Escaped hostage tells of Omar Maute’s fruit salad days
ZAMBOANGA CITY—Terrorist leader Omar Maute is a big fan of fruit salad and would order his hostages in Marawi City to prepare a cup of it every day from canned fruits stolen from stores.
“He loves fruit salad. He kept on asking us to prepare fruit salad,” said Rumar Marjalino, one of four hostages who escaped the extremists two weeks ago.
The 38-year-old Rumar said they would prepare the dessert only for Omar using canned fruits ransacked from grocery stores when the Maute group attacked the city on May 23.
“We [would] prepare only a small amount of fruit cocktail for him and add condensed milk,” Rumar said, adding that Omar would go to the kitchen every day to personally get his fruit salad.
“He talked to us everyday but I didn’t care look at him. He has fierce eyes,” he added.
Rumar said Omar was unlike his brother Abdullah Maute, another leader of the bandit group that turned to religious jihad.
Abdullah was reclusive and “didn’t mingle with the civilian hostages,” said Rumar, who used to deliver food every day to the Maute brothers as well as Abu Sayyaf leader Isnilon Hapilon.
‘A very quiet man’
Rumar described Hapilon “as a very quiet man” who listens to suggestions from his men, including some “foreigners” who spoke what sounded to them like Arabic.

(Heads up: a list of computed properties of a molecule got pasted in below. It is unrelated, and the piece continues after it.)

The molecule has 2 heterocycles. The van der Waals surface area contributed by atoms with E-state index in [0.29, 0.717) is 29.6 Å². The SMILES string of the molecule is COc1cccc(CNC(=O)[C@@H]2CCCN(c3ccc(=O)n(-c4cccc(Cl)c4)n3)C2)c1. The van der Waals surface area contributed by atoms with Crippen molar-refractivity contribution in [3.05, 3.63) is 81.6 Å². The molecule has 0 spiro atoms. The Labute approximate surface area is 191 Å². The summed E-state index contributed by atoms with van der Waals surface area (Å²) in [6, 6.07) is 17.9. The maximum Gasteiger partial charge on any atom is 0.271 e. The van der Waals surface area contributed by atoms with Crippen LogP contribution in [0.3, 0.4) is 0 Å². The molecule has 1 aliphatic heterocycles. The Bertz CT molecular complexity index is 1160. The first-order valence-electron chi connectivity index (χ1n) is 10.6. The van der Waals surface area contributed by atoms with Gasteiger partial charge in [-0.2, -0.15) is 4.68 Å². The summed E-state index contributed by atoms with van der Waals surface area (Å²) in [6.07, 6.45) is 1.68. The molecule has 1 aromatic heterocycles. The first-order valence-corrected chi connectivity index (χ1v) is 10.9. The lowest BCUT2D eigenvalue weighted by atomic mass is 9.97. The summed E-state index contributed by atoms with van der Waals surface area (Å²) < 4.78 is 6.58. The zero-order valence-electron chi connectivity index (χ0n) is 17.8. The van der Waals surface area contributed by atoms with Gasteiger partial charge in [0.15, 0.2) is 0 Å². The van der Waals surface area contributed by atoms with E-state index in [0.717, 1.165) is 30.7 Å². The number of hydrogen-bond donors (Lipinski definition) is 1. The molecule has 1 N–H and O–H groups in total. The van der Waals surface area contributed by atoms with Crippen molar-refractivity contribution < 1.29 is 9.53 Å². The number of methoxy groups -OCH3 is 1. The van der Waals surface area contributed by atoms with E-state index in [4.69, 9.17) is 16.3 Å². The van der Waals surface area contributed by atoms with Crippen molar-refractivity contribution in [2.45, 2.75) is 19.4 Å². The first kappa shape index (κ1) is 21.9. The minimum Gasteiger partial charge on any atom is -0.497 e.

Rumar said they also learned that most of the fighters inside the war zone were not from the Lanao area but from Western Mindanao, including Zamboanga, Basilan and Sulu.
“I have met a number of them, (I have) spoken to them,” he said.
Rumar’s account belied earlier reports that Omar Maute was killed in the fighting last June and Hapilon had already fled the area.
Rumar said the last time he saw Omar was a few hours before he, his brother Rowell and two other companions decided to escape while the extremists were praying on Aug. 4.
When they escaped, he said Catholic priest Teresito Suganob was also alive with at least 40 other civilians who were seized at the start of the fighting in May.
Suganob and his fellow captors were being given various tasks by their captors, Rumar said.
Some of the hostages, he said, were even given firearms and ordered to fire at government troops closing in on their position.
“They brought 14 men to the battlefront one day and ordered them to shoot at the military tanks. They were killed by our own soldiers believing they were Maute [group members],” he said.
“The others who refused to fire at the tanks were shot by the Isis on the spot,” he added.
The Marjalino brothers and their two companions were carpenters building a house in Marawi when the fighting broke out. They hid themselves for 11 days but were later captured.
Rumar said the Maute group stored in their base plenty of food that were looted from grocery stores when they attacked the city.
“They used male civilians who were unable to carry firearms to carry the loot for them. We had such food as instant noodles, rice and sardines,” he said.
Inquirer calls for support for the victims in Marawi City
Responding to appeals for help, the Philippine Daily Inquirer is extending its relief to victims of the attacks in Marawi City
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